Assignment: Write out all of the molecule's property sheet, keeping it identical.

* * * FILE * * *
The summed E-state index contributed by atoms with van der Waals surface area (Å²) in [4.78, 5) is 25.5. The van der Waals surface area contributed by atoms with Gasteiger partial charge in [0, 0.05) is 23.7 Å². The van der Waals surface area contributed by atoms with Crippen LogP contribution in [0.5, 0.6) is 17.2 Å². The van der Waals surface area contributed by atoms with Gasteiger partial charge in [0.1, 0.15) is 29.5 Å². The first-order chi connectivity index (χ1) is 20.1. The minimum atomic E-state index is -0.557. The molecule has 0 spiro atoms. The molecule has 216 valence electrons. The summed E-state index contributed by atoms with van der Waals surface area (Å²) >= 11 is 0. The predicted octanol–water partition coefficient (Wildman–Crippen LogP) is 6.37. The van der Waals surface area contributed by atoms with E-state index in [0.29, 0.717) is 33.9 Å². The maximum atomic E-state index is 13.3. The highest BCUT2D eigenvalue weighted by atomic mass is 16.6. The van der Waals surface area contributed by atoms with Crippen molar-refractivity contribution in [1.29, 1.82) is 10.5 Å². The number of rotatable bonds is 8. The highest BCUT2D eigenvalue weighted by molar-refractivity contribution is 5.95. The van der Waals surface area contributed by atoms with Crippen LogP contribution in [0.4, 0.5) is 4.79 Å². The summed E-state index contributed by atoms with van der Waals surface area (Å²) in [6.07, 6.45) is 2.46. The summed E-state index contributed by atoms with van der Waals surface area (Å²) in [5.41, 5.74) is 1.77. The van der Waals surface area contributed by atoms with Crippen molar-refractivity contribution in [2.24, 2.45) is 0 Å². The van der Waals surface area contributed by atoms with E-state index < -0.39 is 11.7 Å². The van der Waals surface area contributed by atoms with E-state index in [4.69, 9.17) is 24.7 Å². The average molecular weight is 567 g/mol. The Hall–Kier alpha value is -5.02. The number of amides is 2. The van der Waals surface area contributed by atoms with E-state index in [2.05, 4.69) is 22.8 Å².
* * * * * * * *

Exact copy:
The summed E-state index contributed by atoms with van der Waals surface area (Å²) in [4.78, 5) is 25.5. The van der Waals surface area contributed by atoms with Gasteiger partial charge in [0, 0.05) is 23.7 Å². The van der Waals surface area contributed by atoms with Crippen LogP contribution in [0.5, 0.6) is 17.2 Å². The van der Waals surface area contributed by atoms with Gasteiger partial charge in [0.1, 0.15) is 29.5 Å². The first-order chi connectivity index (χ1) is 20.1. The minimum atomic E-state index is -0.557. The molecule has 0 spiro atoms. The molecule has 216 valence electrons. The summed E-state index contributed by atoms with van der Waals surface area (Å²) >= 11 is 0. The predicted octanol–water partition coefficient (Wildman–Crippen LogP) is 6.37. The van der Waals surface area contributed by atoms with E-state index in [0.29, 0.717) is 33.9 Å². The maximum atomic E-state index is 13.3. The highest BCUT2D eigenvalue weighted by atomic mass is 16.6. The van der Waals surface area contributed by atoms with Crippen molar-refractivity contribution in [1.29, 1.82) is 10.5 Å². The number of rotatable bonds is 8. The highest BCUT2D eigenvalue weighted by molar-refractivity contribution is 5.95. The van der Waals surface area contributed by atoms with Crippen LogP contribution in [0.4, 0.5) is 4.79 Å². The summed E-state index contributed by atoms with van der Waals surface area (Å²) in [6.07, 6.45) is 2.46. The summed E-state index contributed by atoms with van der Waals surface area (Å²) in [5.41, 5.74) is 1.77. The van der Waals surface area contributed by atoms with Crippen molar-refractivity contribution in [2.24, 2.45) is 0 Å². The van der Waals surface area contributed by atoms with E-state index < -0.39 is 11.7 Å². The van der Waals surface area contributed by atoms with E-state index in [4.69, 9.17) is 24.7 Å². The average molecular weight is 567 g/mol. The Hall–Kier alpha value is -5.02. The number of amides is 2. The van der Waals surface area contributed by atoms with E-state index in [2.05, 4.69) is 22.8 Å².